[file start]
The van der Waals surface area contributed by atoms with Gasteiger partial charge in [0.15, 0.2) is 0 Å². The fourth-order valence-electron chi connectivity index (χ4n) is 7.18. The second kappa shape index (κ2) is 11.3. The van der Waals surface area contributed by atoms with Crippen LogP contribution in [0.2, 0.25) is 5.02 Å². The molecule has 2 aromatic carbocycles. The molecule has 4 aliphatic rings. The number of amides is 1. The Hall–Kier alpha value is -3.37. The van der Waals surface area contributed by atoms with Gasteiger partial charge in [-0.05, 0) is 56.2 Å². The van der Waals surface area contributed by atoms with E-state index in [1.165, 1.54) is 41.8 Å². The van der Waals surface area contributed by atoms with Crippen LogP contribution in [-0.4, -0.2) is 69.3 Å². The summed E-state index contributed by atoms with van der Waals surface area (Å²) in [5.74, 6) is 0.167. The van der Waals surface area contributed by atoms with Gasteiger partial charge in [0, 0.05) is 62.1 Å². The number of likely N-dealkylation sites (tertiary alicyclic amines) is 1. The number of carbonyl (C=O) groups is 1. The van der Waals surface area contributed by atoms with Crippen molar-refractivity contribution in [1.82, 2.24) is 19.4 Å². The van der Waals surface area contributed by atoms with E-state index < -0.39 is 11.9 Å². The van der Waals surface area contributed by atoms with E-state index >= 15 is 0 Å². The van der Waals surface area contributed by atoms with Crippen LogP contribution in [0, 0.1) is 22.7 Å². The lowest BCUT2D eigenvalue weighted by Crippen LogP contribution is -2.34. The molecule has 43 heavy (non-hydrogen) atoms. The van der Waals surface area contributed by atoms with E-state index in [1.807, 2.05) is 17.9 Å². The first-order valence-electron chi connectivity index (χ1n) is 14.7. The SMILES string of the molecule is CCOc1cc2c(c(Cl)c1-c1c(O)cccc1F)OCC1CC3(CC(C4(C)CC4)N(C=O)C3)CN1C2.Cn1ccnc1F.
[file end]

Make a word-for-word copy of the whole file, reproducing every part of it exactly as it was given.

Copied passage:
The van der Waals surface area contributed by atoms with Gasteiger partial charge in [0.15, 0.2) is 0 Å². The fourth-order valence-electron chi connectivity index (χ4n) is 7.18. The second kappa shape index (κ2) is 11.3. The van der Waals surface area contributed by atoms with Crippen LogP contribution in [0.2, 0.25) is 5.02 Å². The molecule has 2 aromatic carbocycles. The molecule has 4 aliphatic rings. The number of amides is 1. The Hall–Kier alpha value is -3.37. The van der Waals surface area contributed by atoms with Gasteiger partial charge in [-0.05, 0) is 56.2 Å². The van der Waals surface area contributed by atoms with E-state index in [1.165, 1.54) is 41.8 Å². The van der Waals surface area contributed by atoms with Crippen LogP contribution in [-0.4, -0.2) is 69.3 Å². The summed E-state index contributed by atoms with van der Waals surface area (Å²) in [5.74, 6) is 0.167. The van der Waals surface area contributed by atoms with Gasteiger partial charge in [0, 0.05) is 62.1 Å². The number of likely N-dealkylation sites (tertiary alicyclic amines) is 1. The number of carbonyl (C=O) groups is 1. The van der Waals surface area contributed by atoms with Crippen molar-refractivity contribution in [1.82, 2.24) is 19.4 Å². The van der Waals surface area contributed by atoms with E-state index < -0.39 is 11.9 Å². The van der Waals surface area contributed by atoms with E-state index >= 15 is 0 Å². The van der Waals surface area contributed by atoms with Crippen LogP contribution in [0, 0.1) is 22.7 Å². The lowest BCUT2D eigenvalue weighted by Crippen LogP contribution is -2.34. The molecule has 43 heavy (non-hydrogen) atoms. The van der Waals surface area contributed by atoms with E-state index in [1.807, 2.05) is 17.9 Å². The first-order valence-electron chi connectivity index (χ1n) is 14.7. The SMILES string of the molecule is CCOc1cc2c(c(Cl)c1-c1c(O)cccc1F)OCC1CC3(CC(C4(C)CC4)N(C=O)C3)CN1C2.Cn1ccnc1F.